John Quiggin, the UQ Vice Chancellor’s Senior Fellow in Economics, has a new book out, Economics in Two Lessons: Why Markets Work so Well, and Why They Can Fail so Badly, which I can highly recommend. I’ve enjoyed dipping in and out of it over the last couple of weeks and discussing it with friends and colleagues. The consensus appears to be that, while the book isn’t as original and provocative as his previous books (e.g. Great Expectations, Zombie Economics), it is nonetheless a great introduction to economics for the general reader. Furthermore, it is a useful refresher of key concepts for experienced economists, and it does contain several stimulating insights.
My favourite section of the book is Quiggin’s discussion of the economics of Bitcoin, in which he notes (on p. 233) “The Bitcoin bubble rests on no plausible premise.” Quiggin rightly observes:
Whatever happens to Bitcoin, we must not lose sight of a more fundamental, and worrisome development. A financial product with a purely arbitrary value has been successfully introduced in the world’s most sophisticated financial markets.
If the 2008-09 financial crisis wasn’t enough to convince you that financial markets occasionally go haywire, and the efficient markets hypothesis is nonsense, the bubble in Bitcoin certainly should.
The blurb on the back cover nicely explains why Quiggin’s book is called Economics in Two Lessons:
Since 1946, Henry Hazlitt’s bestselling Economics in One Lesson has popularized the belief that economics can be boiled down to one simple lesson: market prices represent the true cost of everything. But one-lesson economics tells only half the story. It can explain why markets often work so well, but it can’t explain why they often fail so badly—or what we should do when they stumble. As Nobel Prize–winning economist Paul Samuelson quipped, “When someone preaches ‘Economics in one lesson,’ I advise: Go back for the second lesson.” In Economics in Two Lessons, John Quiggin teaches both lessons, offering a masterful introduction to the key ideas behind the successes—and failures—of free markets.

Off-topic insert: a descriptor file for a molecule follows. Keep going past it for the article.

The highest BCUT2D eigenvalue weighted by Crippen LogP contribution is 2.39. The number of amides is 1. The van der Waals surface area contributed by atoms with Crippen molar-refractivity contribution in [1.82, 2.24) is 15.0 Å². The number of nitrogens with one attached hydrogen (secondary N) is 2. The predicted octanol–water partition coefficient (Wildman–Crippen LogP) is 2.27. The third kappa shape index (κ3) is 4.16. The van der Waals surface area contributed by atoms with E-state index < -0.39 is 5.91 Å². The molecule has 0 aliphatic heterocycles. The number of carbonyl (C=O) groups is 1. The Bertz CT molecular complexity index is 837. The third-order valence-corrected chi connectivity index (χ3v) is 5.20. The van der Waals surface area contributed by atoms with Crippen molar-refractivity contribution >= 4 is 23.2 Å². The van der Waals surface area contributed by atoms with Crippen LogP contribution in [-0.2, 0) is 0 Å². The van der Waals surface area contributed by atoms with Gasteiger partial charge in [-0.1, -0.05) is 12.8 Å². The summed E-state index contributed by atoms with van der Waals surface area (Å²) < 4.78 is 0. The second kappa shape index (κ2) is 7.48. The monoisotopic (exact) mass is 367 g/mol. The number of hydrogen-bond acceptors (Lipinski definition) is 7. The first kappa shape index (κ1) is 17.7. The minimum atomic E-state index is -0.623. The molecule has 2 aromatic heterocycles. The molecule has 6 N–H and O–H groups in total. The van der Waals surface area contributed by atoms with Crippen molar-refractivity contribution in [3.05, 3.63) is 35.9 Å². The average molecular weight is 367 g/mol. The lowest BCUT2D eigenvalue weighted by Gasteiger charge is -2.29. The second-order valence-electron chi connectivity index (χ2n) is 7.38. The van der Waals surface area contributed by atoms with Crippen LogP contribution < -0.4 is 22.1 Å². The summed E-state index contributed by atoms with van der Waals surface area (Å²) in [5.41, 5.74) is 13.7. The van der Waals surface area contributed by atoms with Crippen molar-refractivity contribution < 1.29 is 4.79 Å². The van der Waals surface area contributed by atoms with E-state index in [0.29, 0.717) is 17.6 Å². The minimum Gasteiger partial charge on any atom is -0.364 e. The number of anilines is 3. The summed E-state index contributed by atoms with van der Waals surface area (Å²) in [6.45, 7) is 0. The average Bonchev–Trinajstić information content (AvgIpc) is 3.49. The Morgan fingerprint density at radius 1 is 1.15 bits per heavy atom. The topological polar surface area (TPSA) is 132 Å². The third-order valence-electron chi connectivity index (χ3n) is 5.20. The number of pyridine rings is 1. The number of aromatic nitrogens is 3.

It certainly is “a masterful introduction”. I was impressed by Quiggin’s very clear explanation of the concept of opportunity cost, and his presentation of a brain teaser on opportunity cost involving Eric Clapton and Bob Dylan concerts on the same night. You have a free ticket to see Clapton. Dylan costs $40 to see, but you’d be willing to pay $50 to see him, so what is the opportunity cost of going to the Clapton concert instead of the Dylan concert? Embarrassingly, a very high proportion of economists at an American Economic Association conference answered incorrectly when this question was posed to them. You can read the full story and find out the correct answer in Quiggin’s book on pp. 69-70.
Notwithstanding Quiggin’s extraordinary contributions to economic theory and the policy debate on a huge range of issues – including climate change, the Murray Darling Basin, privatisation, and toll roads among others – this book may well end up being his most enduring contribution to economics. I expect it will be enthusiastically recommended to students by first-year economics lecturers for decades to come.
Despite the fact I disagree with a number of Quiggin’s policy suggestions, particularly the vague and Utopian “Job Guarantee” (p. 300), I have no hesitation in recommending this book to readers. You can pick up a copy at Dymocks on Albert St, Brisbane CBD, which had dozens of copies last time I checked.